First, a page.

When you visit a new destination, do you like to learn about the local history? Do you set off on foot to explore a neighborhood? Do you eat the local cuisine and want to find out where the local foodies dine?
Here is why I chose Twin Cities Food Tours …
Did you know Minneapolis has so many restaurants on one of its main thoroughfares that Nicolette Avenue has been dubbed “Eat Street”? The Minnesota metropolis is also an incubator for culinary entrepreneurs. You’ll see a lot of that innovation at the Food Building and Midtown Global Market. Plus, neighboring St. Paul plays host to the foodie heaven that is the Minnesota State Fair and its many foods on-a-stick each summer. Armed with all that knowledge, I knew I wanted to dive right into the local food scene.
I was visiting the Twin Cities for the travel blogging conference TBEX, and I had booked an extra day to explore Minneapolis on my own. With this limited time frame, I realized a food tour would be the best way to learn about the Minneapolis dining scene from a knowledgeable local and to taste a variety of delicious dishes. And all in one afternoon!
Like any other traveler, I turned to Google to search for possible tours. After researching my options, I found Twin Cities Food Tours had a five-star rating on TripAdvisor. They also offered a Friday afternoon tour that perfectly fit my schedule. And, the icing on the cake: The tour was of Northeast Minneapolis, and I was staying nearby at the geek-chic Commons Hotel.
Touring Northeast Minneapolis
The day of my Northeast Minneapolis food tour was a drizzly spring day. Rain or shine, the Twin Cities Food Tours’ Northeast Minneapolis route involves walking 1.5 miles to visit six local eateries.
Abby, of WanderLost Travels, and I grabbed our umbrellas, and we set off with our guide Becca and our tour group to eat our way around a neighborhood we’d come to learn was as rich in history as it was diverse in cuisine.
Tasting Eastern European Cuisine
Considered a Minneapolis institution, Kramarczuk’s has been serving smoked sausages, baked goods, and house-made Eastern European cuisine since 1954. So, it seemed a natural fit to start our ethnically diverse food tour.
After World War II ended, original owners Wasyl and Anna Kramarczuk left the Ukraine and settled in Minneapolis. Putting Wasyl’s knowledge of sausage making together with Anna’s cooking and baking skills, the couple created what is now a third-generation family-owned landmark eatery.
Borscht, goulash, and varenyky are a sampling of the ethnic Eastern European dishes available. During the tour, we tasted one of Kramarczuk’s famous sausages. We also ate a cheese-and-potato-filled varenyky (also known as pierogi) and pickled red cabbage.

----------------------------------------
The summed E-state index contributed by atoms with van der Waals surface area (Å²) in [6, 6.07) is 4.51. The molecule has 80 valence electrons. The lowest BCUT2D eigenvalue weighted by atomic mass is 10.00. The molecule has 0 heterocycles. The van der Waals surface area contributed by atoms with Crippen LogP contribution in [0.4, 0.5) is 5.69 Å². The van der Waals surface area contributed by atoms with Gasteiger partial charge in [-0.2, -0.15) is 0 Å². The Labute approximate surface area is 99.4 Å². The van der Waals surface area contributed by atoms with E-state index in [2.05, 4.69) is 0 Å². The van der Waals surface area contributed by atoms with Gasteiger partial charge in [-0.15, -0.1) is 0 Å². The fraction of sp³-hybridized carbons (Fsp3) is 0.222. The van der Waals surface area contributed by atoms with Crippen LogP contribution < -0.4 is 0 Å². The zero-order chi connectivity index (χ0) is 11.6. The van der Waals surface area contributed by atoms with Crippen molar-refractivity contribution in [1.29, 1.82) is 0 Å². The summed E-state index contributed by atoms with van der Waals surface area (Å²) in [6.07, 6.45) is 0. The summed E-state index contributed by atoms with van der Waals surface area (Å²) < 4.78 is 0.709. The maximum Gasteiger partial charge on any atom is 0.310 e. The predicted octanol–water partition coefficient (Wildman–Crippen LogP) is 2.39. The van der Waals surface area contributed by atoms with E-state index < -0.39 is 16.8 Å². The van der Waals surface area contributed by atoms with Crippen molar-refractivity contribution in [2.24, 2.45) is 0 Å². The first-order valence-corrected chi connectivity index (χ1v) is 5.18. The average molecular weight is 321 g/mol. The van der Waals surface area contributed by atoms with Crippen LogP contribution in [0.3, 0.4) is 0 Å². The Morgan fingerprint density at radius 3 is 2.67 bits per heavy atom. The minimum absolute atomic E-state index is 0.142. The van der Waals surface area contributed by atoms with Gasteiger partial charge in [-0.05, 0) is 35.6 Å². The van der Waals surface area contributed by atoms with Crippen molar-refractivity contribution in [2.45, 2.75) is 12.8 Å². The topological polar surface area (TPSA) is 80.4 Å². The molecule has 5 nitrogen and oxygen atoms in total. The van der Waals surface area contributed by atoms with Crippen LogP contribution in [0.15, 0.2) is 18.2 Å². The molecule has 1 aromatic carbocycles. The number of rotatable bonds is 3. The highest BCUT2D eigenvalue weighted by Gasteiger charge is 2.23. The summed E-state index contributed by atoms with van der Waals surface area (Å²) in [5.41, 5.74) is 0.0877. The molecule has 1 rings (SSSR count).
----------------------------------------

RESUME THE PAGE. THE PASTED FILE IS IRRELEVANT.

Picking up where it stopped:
Our next stop was Oscar’s Gelato Micro-Creamery at Wilde Cafe & Spirits, located along the Mississippi Riverfront. Our stop here was just long enough for our group to get a sample of a gelato flavor of our choice.
We took in the dozen flavors before us, and I selected a delicious salted caramel. Each flavor is made in a small batch by their dessert chef. If you want to keep up on the seasonal flavors, check out Oscar’s Gelato’s Facebook page. Browsing their page today, I discovered they are serving a Pumpkin Spice Latte gelato this fall.
Ducking out of the rain at supermarket Lunds & Byerlys, we tasted three regional cheeses.
The first was hyperlocal Grazier’s Edge from the Lone Grazer Creamery in Northeast Minneapolis. The mild, buttery cheese is made from Minnesota grass-fed cow’s milk and washed with St. Paul-based 11 Wells Rye Whiskey.
Pictured above is another Minnesota-made cheese. From Alemar Cheese Company in Mankato, the Bent River Camembert is a soft, creamy cow’s milk cheese. As a lover of Brie and soft cow’s milk cheeses, this was my favorite of the three.
The third bite of cheesy heaven was Marieke Gouda, artisan raw-milk Dutch Gouda made about two hours away in Thorp, Wisconsin.
Tasting Neapolitan Pizza
Are we really surprised my favorite stop along the tour was Punch Pizza? I mean, have you read my welcome message on this blog? I could live on pizza. And, Neapolitan is king of the pizzas. It is the Holy Grail.